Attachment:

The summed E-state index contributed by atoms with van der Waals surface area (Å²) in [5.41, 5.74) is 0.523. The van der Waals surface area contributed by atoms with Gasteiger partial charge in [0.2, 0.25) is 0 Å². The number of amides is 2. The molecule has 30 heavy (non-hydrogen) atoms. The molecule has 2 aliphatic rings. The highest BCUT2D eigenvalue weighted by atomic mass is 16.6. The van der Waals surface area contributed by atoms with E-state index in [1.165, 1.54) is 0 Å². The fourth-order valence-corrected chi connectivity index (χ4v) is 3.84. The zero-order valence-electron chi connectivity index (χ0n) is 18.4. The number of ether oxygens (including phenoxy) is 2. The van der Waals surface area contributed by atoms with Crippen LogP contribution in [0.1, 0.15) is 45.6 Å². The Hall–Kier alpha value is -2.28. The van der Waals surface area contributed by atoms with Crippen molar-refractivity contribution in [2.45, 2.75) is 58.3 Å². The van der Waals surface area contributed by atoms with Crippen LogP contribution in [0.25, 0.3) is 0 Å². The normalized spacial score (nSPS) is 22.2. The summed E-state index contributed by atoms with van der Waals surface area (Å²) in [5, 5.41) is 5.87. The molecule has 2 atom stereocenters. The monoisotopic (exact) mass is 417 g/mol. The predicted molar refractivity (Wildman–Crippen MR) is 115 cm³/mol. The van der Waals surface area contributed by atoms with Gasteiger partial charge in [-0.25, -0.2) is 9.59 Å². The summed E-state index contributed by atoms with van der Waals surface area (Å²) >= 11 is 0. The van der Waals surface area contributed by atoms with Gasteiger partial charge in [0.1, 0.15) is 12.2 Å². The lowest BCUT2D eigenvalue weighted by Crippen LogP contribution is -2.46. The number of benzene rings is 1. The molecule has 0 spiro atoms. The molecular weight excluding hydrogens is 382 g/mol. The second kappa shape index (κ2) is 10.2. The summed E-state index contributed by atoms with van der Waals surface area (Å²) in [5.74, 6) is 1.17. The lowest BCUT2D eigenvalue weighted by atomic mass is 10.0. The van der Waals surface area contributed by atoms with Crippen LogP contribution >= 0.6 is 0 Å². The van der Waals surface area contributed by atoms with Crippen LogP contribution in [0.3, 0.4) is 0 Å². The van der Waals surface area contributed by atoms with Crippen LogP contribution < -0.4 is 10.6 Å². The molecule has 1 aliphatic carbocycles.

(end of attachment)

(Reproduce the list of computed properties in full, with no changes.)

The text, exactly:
The summed E-state index contributed by atoms with van der Waals surface area (Å²) in [5.41, 5.74) is 0.523. The van der Waals surface area contributed by atoms with Gasteiger partial charge in [0.2, 0.25) is 0 Å². The number of amides is 2. The molecule has 30 heavy (non-hydrogen) atoms. The molecule has 2 aliphatic rings. The highest BCUT2D eigenvalue weighted by atomic mass is 16.6. The van der Waals surface area contributed by atoms with E-state index in [1.165, 1.54) is 0 Å². The fourth-order valence-corrected chi connectivity index (χ4v) is 3.84. The zero-order valence-electron chi connectivity index (χ0n) is 18.4. The number of ether oxygens (including phenoxy) is 2. The van der Waals surface area contributed by atoms with Crippen LogP contribution in [0.1, 0.15) is 45.6 Å². The Hall–Kier alpha value is -2.28. The van der Waals surface area contributed by atoms with Crippen molar-refractivity contribution in [2.45, 2.75) is 58.3 Å². The van der Waals surface area contributed by atoms with Crippen LogP contribution in [0.25, 0.3) is 0 Å². The normalized spacial score (nSPS) is 22.2. The summed E-state index contributed by atoms with van der Waals surface area (Å²) in [5, 5.41) is 5.87. The molecule has 2 atom stereocenters. The monoisotopic (exact) mass is 417 g/mol. The predicted molar refractivity (Wildman–Crippen MR) is 115 cm³/mol. The van der Waals surface area contributed by atoms with Gasteiger partial charge in [-0.25, -0.2) is 9.59 Å². The summed E-state index contributed by atoms with van der Waals surface area (Å²) >= 11 is 0. The van der Waals surface area contributed by atoms with Gasteiger partial charge in [0.1, 0.15) is 12.2 Å². The lowest BCUT2D eigenvalue weighted by Crippen LogP contribution is -2.46. The number of benzene rings is 1. The molecule has 0 spiro atoms. The molecular weight excluding hydrogens is 382 g/mol. The second kappa shape index (κ2) is 10.2. The summed E-state index contributed by atoms with van der Waals surface area (Å²) in [5.74, 6) is 1.17. The lowest BCUT2D eigenvalue weighted by atomic mass is 10.0. The van der Waals surface area contributed by atoms with Crippen LogP contribution >= 0.6 is 0 Å². The van der Waals surface area contributed by atoms with Crippen LogP contribution in [0.3, 0.4) is 0 Å². The van der Waals surface area contributed by atoms with Crippen LogP contribution < -0.4 is 10.6 Å². The molecule has 1 aliphatic carbocycles.